There are intangible gains.  Did the show attract new people on the stage?  Talent that left with a good feeling and will come back for another go… and bring friends?  Or at least bring friends for the audience?  Was there new audience?  Did the repeaters feel like it was a good investment to come back?  And not just because they had a friend in the show.  Is the audience diverse?  Does it appeal across ages and interests and backgrounds and ethnicities?  Will they go away and tell friends to see this show while they have the chance?

Did the show itself take risks?  Did it produce those financial rewards without having to rely on a cliché like Annie or Neil Simon or whatever other musical is newly released for public consumption?  Did it use the medium of entertainment to ask a tough question about the world?  Did it push the boundaries without being tacky or offensive just because you can? 
Did it give a senior citizen in a wheelchair a day in new scenery and a chance to laugh?  Did it give a five year old an opportunity to gaze up at tap dancers and plant the wish to someday be one of them?  Did it create the perfect chance for a new couple to sit and hold hands together?  Did it fill a parent’s heart with pride?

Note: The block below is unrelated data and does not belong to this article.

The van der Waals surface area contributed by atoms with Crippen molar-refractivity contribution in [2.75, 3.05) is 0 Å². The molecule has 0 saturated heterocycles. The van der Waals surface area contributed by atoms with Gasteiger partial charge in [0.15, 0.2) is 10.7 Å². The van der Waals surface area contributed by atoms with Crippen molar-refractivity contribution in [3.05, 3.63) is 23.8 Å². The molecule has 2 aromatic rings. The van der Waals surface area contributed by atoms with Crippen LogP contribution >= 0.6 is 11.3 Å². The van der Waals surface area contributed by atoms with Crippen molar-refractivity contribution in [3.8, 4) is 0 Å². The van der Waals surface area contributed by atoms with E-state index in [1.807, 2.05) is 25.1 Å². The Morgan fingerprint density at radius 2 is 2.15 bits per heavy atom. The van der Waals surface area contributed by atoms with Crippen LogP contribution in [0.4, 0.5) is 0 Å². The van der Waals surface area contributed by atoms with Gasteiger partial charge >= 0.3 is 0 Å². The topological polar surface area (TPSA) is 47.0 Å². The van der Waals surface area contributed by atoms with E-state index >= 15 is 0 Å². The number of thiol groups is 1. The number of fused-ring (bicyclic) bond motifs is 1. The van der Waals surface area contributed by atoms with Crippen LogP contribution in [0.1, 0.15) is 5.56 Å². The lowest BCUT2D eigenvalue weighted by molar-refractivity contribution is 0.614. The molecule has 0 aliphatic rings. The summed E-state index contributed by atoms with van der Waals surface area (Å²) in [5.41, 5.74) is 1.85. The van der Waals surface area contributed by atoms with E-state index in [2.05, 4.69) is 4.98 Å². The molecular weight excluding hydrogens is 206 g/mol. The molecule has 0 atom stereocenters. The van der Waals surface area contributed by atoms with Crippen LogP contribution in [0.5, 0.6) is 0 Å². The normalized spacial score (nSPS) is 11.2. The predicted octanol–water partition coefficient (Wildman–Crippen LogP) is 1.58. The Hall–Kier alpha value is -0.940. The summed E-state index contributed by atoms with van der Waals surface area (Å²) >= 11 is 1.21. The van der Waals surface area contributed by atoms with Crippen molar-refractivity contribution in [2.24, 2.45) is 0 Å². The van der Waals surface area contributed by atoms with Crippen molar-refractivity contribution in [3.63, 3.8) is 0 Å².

Did the volunteers build a set that took you to another world?  Did the lighting change the sense of place and time?  Did the sound sculpt the story into a three dimensional, multi-sensory piece?  Did the scene changes step to a perfect choreography?  Did the ushers smile and make a warm welcome?

Did it make Shakespeare understandable?  Did it make the audience mouth the words silently along with the chorus?  Did they tap their feet with the beat?  Did they boo the villain?  Did they laugh until their stomachs ached?  

Did the cast bond into friendships that seem like family?  Did the crew feel a part of the family and yet maintained a knowing independence?  Did the director help the actors grow?  Did the teenagers feel safe and accepted?  Did the seniors find a way to fill all that time left empty with retirement and the youngest child moved off to college?  Did a child find a voice?  Did the cast and crew showcase their baking talents in the green room?  Did the cast party end seemingly too soon, but in just enough time to promise to come back for the next show?

Did it serve or create the community?

A lot of questions… with so many possible answers.